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Police form alliance

August 06, 1998|By CLYDE FORD

SHEPHERDSTOWN, W.Va. - When a Shepherdstown resident needs help, the first police officer on the scene may belong to Shepherd College's security force.

And when a college police officer needs assistance breaking up a party, the officers backing him up might be from the Shepherdstown Police Department.

"If the college and us didn't back each other up, our nearest backup might be 20 minutes away," said Shepherdstown Police Chief Cecil Arnold.

For the past year, an informal alliance between the two police agencies has grown, with the officers cooperating more than ever in the past.

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"Historically the agencies were very provincial: 'This is my territory and don't come into it and I won't go into yours,'" Arnold said.

That attitude has changed, he said.

"We've learned if you share your resources, you can provide a better level of service," Arnold said. "To be perfectly frank, if we all had unlimited budgets, we'd probably still be into the provincialism."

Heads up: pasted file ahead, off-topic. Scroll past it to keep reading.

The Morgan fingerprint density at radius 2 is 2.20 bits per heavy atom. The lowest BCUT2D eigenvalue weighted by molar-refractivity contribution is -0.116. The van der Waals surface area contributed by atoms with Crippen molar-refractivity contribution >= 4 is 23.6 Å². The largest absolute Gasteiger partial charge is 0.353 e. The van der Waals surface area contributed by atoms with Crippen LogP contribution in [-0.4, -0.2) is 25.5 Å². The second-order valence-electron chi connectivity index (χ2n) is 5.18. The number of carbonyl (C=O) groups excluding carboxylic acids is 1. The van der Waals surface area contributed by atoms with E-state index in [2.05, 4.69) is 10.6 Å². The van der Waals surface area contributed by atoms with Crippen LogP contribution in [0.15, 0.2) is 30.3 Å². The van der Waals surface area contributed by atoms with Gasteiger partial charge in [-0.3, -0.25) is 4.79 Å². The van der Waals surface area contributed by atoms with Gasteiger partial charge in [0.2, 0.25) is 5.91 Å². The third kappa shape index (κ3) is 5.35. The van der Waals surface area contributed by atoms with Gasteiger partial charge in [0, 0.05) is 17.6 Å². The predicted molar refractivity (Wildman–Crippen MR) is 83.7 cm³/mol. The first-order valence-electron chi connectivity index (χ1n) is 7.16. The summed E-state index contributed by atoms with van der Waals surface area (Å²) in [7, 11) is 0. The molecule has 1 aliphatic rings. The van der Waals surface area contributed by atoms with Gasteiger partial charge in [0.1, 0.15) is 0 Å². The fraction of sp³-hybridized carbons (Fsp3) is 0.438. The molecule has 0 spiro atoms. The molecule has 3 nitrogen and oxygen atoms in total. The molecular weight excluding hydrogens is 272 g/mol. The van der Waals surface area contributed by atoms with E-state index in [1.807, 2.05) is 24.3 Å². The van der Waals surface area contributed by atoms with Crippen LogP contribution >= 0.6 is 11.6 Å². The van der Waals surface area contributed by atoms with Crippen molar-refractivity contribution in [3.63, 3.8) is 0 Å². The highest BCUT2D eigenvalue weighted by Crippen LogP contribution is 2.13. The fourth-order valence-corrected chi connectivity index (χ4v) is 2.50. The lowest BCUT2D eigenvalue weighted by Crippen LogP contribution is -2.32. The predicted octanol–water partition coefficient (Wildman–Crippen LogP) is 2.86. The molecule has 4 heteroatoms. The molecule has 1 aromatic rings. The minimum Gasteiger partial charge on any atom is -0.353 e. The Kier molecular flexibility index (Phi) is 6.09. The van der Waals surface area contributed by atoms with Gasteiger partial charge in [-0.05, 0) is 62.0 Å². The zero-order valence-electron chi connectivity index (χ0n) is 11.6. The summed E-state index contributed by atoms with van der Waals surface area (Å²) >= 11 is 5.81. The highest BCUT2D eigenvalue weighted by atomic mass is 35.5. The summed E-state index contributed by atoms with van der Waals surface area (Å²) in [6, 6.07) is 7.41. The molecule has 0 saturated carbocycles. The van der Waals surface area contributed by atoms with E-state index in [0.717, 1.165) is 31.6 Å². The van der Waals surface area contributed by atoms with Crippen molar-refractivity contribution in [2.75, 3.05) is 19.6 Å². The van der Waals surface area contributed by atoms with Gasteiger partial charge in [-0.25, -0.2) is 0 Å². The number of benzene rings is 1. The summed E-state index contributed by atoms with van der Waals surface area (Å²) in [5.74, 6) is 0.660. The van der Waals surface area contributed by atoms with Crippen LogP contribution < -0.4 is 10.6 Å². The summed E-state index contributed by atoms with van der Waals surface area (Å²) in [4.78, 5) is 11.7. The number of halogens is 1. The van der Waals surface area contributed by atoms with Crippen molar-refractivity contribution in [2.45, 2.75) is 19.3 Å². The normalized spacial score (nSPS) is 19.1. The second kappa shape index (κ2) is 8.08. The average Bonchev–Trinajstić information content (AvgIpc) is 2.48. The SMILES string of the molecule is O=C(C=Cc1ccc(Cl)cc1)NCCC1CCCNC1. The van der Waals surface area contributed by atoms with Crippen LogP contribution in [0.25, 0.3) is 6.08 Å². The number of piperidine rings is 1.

The Shepherd College police have jurisdiction on Shepherd's campus and along adjoining streets. The six full-time and seven part-time officers carry badges, guns and radios and are authorized by the state to investigate crimes and make arrests. They are required to take the same training as other police officers in West Virginia.

The Shepherdstown Police Department has two full-time and two part-time officers. Their jurisdiction is the town's borders, but like other municipal police agencies in Jefferson County, W.Va., they also are authorized to assist the West Virginia State Police and the Jefferson County Sheriff's Department on calls outside of Shepherdstown.

"If we want the state police or the county or the college to come help us, then we need to go help them when needed," Arnold said.

Shepherd College Director of Public Safety Grover Boyer said the informal alliance began to grow earlier this year after the Shepherdstown Police Department obtained a federal grant to crack down on underage drinking.

A large portion of the underage drinkers live on Shepherd's campus, he said.

Since then, the two departments have started sharing equipment and information on different crimes.

"When he's got one officer out on the streets and I've got three out, we consider us having four people out," Boyer said. "It's developed into what I think is a great relationship."

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